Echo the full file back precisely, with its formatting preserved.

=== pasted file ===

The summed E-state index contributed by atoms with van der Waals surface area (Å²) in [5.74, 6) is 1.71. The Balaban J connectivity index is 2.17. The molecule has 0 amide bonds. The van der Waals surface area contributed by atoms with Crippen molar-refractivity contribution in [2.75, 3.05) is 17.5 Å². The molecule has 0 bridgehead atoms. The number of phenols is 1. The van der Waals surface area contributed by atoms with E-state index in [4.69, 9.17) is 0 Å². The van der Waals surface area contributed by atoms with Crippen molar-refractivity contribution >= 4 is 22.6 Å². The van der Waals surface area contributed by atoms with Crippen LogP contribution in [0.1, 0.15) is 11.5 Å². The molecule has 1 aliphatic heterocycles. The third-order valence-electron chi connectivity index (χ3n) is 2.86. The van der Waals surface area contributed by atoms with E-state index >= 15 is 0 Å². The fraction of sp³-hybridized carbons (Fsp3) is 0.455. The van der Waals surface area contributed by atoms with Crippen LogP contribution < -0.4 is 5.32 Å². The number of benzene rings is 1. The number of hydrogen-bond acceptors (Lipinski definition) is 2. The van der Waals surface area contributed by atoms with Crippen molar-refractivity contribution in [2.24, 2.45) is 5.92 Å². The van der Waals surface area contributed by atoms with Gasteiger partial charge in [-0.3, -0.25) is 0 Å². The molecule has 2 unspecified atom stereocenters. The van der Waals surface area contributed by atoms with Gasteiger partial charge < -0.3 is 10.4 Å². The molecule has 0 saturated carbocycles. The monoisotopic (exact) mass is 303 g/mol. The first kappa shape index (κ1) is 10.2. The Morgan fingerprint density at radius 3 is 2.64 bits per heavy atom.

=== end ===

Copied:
The summed E-state index contributed by atoms with van der Waals surface area (Å²) in [5.74, 6) is 1.71. The Balaban J connectivity index is 2.17. The molecule has 0 amide bonds. The van der Waals surface area contributed by atoms with Crippen molar-refractivity contribution in [2.75, 3.05) is 17.5 Å². The molecule has 0 bridgehead atoms. The number of phenols is 1. The van der Waals surface area contributed by atoms with E-state index in [4.69, 9.17) is 0 Å². The van der Waals surface area contributed by atoms with Crippen molar-refractivity contribution >= 4 is 22.6 Å². The van der Waals surface area contributed by atoms with Crippen LogP contribution in [0.1, 0.15) is 11.5 Å². The molecule has 1 aliphatic heterocycles. The third-order valence-electron chi connectivity index (χ3n) is 2.86. The van der Waals surface area contributed by atoms with E-state index >= 15 is 0 Å². The fraction of sp³-hybridized carbons (Fsp3) is 0.455. The van der Waals surface area contributed by atoms with Crippen LogP contribution < -0.4 is 5.32 Å². The number of benzene rings is 1. The number of hydrogen-bond acceptors (Lipinski definition) is 2. The van der Waals surface area contributed by atoms with Crippen molar-refractivity contribution in [2.24, 2.45) is 5.92 Å². The van der Waals surface area contributed by atoms with Gasteiger partial charge in [-0.3, -0.25) is 0 Å². The molecule has 2 unspecified atom stereocenters. The van der Waals surface area contributed by atoms with Gasteiger partial charge < -0.3 is 10.4 Å². The molecule has 0 saturated carbocycles. The monoisotopic (exact) mass is 303 g/mol. The first kappa shape index (κ1) is 10.2. The Morgan fingerprint density at radius 3 is 2.64 bits per heavy atom.